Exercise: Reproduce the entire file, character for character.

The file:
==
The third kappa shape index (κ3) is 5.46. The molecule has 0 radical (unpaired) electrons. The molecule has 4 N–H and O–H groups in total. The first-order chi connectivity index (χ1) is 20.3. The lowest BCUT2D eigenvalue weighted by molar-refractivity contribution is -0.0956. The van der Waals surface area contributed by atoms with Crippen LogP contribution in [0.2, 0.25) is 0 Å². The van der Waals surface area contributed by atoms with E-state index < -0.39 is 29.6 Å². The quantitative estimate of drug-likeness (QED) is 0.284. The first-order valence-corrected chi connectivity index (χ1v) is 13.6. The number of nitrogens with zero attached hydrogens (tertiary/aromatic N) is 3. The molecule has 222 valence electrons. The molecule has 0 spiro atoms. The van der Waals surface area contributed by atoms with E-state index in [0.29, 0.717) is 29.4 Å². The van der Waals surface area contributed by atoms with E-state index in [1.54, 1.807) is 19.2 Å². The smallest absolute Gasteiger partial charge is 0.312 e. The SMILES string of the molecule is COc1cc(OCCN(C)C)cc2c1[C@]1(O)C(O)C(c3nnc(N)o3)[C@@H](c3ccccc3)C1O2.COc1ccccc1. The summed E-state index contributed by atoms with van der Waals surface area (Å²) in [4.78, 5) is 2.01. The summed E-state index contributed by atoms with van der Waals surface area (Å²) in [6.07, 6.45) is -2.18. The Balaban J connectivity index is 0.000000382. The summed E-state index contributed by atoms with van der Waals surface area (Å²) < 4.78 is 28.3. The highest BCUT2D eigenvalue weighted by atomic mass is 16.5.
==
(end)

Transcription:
The third kappa shape index (κ3) is 5.46. The molecule has 0 radical (unpaired) electrons. The molecule has 4 N–H and O–H groups in total. The first-order chi connectivity index (χ1) is 20.3. The lowest BCUT2D eigenvalue weighted by molar-refractivity contribution is -0.0956. The van der Waals surface area contributed by atoms with Crippen LogP contribution in [0.2, 0.25) is 0 Å². The van der Waals surface area contributed by atoms with E-state index < -0.39 is 29.6 Å². The quantitative estimate of drug-likeness (QED) is 0.284. The first-order valence-corrected chi connectivity index (χ1v) is 13.6. The number of nitrogens with zero attached hydrogens (tertiary/aromatic N) is 3. The molecule has 222 valence electrons. The molecule has 0 spiro atoms. The van der Waals surface area contributed by atoms with E-state index in [0.29, 0.717) is 29.4 Å². The van der Waals surface area contributed by atoms with E-state index in [1.54, 1.807) is 19.2 Å². The smallest absolute Gasteiger partial charge is 0.312 e. The SMILES string of the molecule is COc1cc(OCCN(C)C)cc2c1[C@]1(O)C(O)C(c3nnc(N)o3)[C@@H](c3ccccc3)C1O2.COc1ccccc1. The summed E-state index contributed by atoms with van der Waals surface area (Å²) in [4.78, 5) is 2.01. The summed E-state index contributed by atoms with van der Waals surface area (Å²) in [6.07, 6.45) is -2.18. The Balaban J connectivity index is 0.000000382. The summed E-state index contributed by atoms with van der Waals surface area (Å²) < 4.78 is 28.3. The highest BCUT2D eigenvalue weighted by atomic mass is 16.5.